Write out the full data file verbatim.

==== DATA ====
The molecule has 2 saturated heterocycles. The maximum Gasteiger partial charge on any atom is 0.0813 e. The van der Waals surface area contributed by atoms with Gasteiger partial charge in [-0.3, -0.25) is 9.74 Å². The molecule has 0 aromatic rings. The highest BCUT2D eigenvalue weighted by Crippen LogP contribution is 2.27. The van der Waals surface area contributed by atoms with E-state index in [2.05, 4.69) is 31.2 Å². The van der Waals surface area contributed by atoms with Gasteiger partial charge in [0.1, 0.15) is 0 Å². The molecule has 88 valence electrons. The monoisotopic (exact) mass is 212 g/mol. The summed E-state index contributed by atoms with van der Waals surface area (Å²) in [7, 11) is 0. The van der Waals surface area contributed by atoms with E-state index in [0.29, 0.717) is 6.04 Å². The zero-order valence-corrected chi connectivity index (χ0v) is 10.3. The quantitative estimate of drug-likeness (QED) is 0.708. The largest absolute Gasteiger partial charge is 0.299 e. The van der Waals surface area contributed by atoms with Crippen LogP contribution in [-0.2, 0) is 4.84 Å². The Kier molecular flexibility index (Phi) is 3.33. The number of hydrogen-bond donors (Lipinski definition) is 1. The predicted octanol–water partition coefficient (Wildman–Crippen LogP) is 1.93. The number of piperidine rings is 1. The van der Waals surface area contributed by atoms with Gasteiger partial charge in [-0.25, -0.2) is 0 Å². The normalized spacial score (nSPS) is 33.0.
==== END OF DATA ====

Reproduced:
The molecule has 2 saturated heterocycles. The maximum Gasteiger partial charge on any atom is 0.0813 e. The van der Waals surface area contributed by atoms with Gasteiger partial charge in [-0.3, -0.25) is 9.74 Å². The molecule has 0 aromatic rings. The highest BCUT2D eigenvalue weighted by Crippen LogP contribution is 2.27. The van der Waals surface area contributed by atoms with E-state index in [2.05, 4.69) is 31.2 Å². The van der Waals surface area contributed by atoms with Gasteiger partial charge in [0.1, 0.15) is 0 Å². The molecule has 88 valence electrons. The monoisotopic (exact) mass is 212 g/mol. The summed E-state index contributed by atoms with van der Waals surface area (Å²) in [7, 11) is 0. The van der Waals surface area contributed by atoms with E-state index in [0.29, 0.717) is 6.04 Å². The zero-order valence-corrected chi connectivity index (χ0v) is 10.3. The quantitative estimate of drug-likeness (QED) is 0.708. The largest absolute Gasteiger partial charge is 0.299 e. The van der Waals surface area contributed by atoms with Crippen LogP contribution in [-0.2, 0) is 4.84 Å². The Kier molecular flexibility index (Phi) is 3.33. The number of hydrogen-bond donors (Lipinski definition) is 1. The predicted octanol–water partition coefficient (Wildman–Crippen LogP) is 1.93. The number of piperidine rings is 1. The van der Waals surface area contributed by atoms with Gasteiger partial charge in [-0.25, -0.2) is 0 Å². The normalized spacial score (nSPS) is 33.0.